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Assange Assurances: An Australian Response

The Australian government has been relatively quiet on the U.S. assurances on Julian Assange.

CN Live! speaks to an Australian senator, lawyer and former diplomat for their views.

Some members of the Australian legal, political and diplomatic community are troubled by a U.S. assurance that signals Julian Assange would be “potentially very greatly prejudiced” in a U.S. court, as British judges anticipated, given that foreign nationals who acted abroad do not have constitutional rights.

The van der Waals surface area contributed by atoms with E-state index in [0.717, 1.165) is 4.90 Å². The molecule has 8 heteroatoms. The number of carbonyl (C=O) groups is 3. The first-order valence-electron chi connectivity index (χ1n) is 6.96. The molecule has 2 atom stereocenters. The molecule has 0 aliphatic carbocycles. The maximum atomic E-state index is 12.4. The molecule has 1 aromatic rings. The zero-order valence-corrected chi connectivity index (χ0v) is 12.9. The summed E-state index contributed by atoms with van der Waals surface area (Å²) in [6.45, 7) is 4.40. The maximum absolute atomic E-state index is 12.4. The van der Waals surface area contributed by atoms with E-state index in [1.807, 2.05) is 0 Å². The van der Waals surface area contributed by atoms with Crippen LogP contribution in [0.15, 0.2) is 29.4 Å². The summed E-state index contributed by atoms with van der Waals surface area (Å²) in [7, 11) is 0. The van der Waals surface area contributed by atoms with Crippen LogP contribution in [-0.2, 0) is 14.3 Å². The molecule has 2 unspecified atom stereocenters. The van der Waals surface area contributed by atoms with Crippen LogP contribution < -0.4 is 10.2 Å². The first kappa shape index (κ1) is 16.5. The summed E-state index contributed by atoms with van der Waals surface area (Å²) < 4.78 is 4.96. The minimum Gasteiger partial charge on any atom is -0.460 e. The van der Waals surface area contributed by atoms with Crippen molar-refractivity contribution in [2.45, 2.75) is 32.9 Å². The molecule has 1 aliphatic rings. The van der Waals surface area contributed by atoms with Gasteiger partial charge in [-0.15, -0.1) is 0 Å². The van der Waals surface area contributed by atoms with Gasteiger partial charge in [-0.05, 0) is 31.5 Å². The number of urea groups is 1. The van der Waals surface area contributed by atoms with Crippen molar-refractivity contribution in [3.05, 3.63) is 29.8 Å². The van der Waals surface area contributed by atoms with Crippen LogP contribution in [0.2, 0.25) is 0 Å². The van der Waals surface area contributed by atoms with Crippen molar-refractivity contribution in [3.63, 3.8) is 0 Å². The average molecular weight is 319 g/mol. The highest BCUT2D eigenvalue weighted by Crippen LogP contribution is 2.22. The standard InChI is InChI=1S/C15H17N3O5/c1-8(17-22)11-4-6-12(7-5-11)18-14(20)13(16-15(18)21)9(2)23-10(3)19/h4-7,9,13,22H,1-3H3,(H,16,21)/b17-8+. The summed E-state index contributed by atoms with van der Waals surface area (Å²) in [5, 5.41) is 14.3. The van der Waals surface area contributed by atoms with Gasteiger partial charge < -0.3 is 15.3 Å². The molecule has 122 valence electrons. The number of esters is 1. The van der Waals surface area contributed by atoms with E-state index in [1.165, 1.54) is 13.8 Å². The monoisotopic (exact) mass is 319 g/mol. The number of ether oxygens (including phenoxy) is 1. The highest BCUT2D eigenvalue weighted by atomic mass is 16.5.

Stating that Assange is able to “seek to rely” on such rights as the First Amendment, the assurance makes no mention of what is “long-settled” law, according to Justice Brett Kavanaugh in the Supreme Court USAID v. Open Society case of 2020. This and other precedents establish that he could be denied these rights.

Joining CN Live! to discuss this issue from an Australian perspective are Greg Barns, an Australian lawyer; Federal Senator David Shoebridge; and retired diplomat Alison Broinowski. They were interviewed by Cathy Vogan.

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